conjures an association to a particular brand, a brand that Hilton has
done a good job of developing and exploiting for commercial success. Who
knows, maybe Hilton was planning on releasing her own line of greeting
cards for the holiday season?

Luckily I don’t risk being sued by Hilton if I burn my hand on a cookie
tray and cry out, “Ouch! That’s hot!” When used generically, as opposed
to commercially, a phrase takes on a different meaning. But if Donald
Trump has a registered trademark on “You’re fired!” (which he does),
should this prevent me from starting up my own line of hot sauces with
that name? This is problematic for obvious reasons. As trademark rights
are expanded, they begin to take on copyright-esque qualities. It would
be harmful to give these expansive rights to trademark owners for simple
words and two-word phrases.

Where does trademark law draw the line? Another Hallmark card,
pictured below, may offer an answer. It also depicts Hilton, but it does
not use an actual photo or her trademark phrase. It may be that Hilton is
unaware of this card, but it is more likely that this would qualify as a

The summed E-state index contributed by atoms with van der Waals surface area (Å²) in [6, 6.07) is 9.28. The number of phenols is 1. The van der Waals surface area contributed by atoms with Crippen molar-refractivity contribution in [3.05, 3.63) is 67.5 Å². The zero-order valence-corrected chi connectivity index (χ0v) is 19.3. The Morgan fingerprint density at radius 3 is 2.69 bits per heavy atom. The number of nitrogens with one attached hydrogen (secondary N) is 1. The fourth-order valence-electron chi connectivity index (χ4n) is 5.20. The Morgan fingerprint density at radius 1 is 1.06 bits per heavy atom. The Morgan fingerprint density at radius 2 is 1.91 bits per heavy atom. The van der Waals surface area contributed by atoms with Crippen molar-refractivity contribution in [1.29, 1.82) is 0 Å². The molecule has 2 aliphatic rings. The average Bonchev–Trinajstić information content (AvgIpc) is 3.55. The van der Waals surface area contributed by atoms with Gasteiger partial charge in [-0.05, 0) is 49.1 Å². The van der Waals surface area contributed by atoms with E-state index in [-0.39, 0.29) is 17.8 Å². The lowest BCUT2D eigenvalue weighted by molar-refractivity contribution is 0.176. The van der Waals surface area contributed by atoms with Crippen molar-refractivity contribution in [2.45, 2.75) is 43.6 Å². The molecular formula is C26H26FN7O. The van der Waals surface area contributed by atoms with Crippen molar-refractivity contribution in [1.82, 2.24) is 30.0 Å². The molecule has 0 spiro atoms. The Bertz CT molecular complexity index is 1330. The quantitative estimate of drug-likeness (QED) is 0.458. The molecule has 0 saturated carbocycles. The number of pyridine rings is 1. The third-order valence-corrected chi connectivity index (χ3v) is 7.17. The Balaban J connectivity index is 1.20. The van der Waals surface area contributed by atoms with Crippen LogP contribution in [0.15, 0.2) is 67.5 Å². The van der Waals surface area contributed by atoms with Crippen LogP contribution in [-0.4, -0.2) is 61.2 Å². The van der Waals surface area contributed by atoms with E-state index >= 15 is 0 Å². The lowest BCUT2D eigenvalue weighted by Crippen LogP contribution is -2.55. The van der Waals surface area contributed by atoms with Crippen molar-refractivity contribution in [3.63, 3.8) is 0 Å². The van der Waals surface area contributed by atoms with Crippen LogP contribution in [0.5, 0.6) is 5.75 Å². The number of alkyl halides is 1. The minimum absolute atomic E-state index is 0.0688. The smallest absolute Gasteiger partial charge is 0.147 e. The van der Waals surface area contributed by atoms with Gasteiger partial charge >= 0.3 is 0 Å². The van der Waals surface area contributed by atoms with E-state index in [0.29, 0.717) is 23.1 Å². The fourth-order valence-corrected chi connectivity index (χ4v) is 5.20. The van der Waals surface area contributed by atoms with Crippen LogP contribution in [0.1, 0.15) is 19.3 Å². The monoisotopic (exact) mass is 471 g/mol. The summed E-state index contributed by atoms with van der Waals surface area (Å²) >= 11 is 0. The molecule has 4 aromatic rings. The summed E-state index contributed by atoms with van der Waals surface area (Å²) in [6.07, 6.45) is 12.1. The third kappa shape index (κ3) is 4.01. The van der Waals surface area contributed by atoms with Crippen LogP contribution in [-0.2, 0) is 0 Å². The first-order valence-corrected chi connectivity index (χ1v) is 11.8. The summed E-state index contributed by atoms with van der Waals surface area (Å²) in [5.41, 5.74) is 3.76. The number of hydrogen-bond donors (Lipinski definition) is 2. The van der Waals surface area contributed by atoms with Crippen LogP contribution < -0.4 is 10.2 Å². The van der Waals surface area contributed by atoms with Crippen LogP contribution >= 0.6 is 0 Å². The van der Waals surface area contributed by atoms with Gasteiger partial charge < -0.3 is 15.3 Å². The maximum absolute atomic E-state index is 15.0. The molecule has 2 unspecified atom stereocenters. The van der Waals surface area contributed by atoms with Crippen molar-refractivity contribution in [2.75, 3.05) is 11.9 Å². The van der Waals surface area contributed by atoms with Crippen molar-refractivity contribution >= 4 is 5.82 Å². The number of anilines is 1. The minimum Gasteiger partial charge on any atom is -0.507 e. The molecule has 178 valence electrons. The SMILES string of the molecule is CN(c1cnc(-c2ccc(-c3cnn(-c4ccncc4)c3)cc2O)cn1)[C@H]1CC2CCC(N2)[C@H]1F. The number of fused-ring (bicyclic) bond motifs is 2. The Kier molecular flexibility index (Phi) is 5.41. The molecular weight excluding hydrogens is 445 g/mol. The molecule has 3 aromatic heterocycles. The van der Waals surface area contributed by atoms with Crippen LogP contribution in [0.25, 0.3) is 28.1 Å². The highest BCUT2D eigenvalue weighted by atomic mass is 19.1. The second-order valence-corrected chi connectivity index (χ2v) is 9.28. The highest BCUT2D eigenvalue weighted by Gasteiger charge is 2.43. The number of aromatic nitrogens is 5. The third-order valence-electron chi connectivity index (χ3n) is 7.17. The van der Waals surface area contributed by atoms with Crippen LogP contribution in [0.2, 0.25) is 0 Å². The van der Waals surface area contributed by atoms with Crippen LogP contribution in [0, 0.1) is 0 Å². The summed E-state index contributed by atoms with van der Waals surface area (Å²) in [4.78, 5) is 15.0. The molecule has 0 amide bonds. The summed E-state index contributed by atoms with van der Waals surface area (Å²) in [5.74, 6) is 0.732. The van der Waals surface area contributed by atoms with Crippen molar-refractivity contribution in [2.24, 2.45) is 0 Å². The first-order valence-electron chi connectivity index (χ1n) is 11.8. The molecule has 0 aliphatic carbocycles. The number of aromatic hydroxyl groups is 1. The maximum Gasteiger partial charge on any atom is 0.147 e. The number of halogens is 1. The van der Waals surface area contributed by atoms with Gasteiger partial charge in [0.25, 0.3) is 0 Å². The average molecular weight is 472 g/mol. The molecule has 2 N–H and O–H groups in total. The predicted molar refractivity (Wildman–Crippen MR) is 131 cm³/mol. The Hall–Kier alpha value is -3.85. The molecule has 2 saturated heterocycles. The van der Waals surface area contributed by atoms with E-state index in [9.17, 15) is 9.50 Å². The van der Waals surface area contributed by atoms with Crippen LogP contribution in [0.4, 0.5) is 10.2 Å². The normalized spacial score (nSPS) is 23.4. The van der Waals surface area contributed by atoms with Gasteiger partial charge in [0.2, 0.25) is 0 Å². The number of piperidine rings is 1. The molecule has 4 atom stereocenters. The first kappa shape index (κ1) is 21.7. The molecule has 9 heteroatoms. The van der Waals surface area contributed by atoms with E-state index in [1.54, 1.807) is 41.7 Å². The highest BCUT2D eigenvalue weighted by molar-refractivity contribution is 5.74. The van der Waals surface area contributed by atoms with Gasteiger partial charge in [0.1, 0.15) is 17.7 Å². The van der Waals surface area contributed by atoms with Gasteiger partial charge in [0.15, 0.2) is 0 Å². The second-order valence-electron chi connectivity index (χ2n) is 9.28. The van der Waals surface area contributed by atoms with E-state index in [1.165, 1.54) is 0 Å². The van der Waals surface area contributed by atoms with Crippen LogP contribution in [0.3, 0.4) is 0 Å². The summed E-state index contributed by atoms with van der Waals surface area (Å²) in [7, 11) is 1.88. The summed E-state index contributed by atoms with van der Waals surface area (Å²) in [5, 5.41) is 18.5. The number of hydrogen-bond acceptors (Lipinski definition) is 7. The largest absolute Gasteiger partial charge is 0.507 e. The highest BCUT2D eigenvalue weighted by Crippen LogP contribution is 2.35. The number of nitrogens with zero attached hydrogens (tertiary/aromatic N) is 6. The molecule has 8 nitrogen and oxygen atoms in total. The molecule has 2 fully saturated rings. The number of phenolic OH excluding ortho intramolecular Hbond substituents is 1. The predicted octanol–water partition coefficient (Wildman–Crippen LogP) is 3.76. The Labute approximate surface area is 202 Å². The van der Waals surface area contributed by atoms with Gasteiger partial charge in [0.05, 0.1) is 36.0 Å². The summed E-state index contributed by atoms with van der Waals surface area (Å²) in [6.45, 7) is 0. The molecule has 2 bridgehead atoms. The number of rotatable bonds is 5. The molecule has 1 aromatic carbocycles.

parody and exempt Hallmark from liability.

Paris Hallmark Card InsideWho knows how far the law will stretch beyond the current state. Right
now, the law gives trademark holders rights of exclusion against others
and the ability to profit off marks associated with their reputation
across product markets. And right now, these are exactly the rights that
Hilton is claiming.

  1. One Response to “Hilton Not Hot on Hallmark”

  2. It is not surprising that Paris Hilton has filed a lawsuit against Hallmark for its use of her image and trademarked phrase. For a person who is devoid of any discernable talent but is simply “famous for being famous,” Hilton’s public image is her only marketable asset and it makes sense for her to vigorously protect it.

    But does it make sense for society to provide this legal protection? As Natalie suggests, providing Hilton with an extensive monopoly on a common phrase cannot be justified as a reward for the fruits of her labour. Also, Hilton’s claim that the card is an invasion of her privacy is disingenuous for a person who has courted publicity and media attention into every facet of her “simple life”. Hilton’s concern is not that the card invades her privacy, but that Hilton has not been allowed to control or profit from the way in which that privacy has been invaded.

    Further, I disagree with Natalie that consumer protection from confusion, a common justification for trademark laws, applies to this situation. If I were to see this card in a store, I would not assume that it was endorsed by Hilton, nor would such endorsement add any value to the product (for some, it may even detract from the card’s value). Such light-hearted use of the image of a public figure, which does not lend brand value to the product, should not be within the scope of trademark protection.

    By Yu-Sung Soh on Nov 29, 2007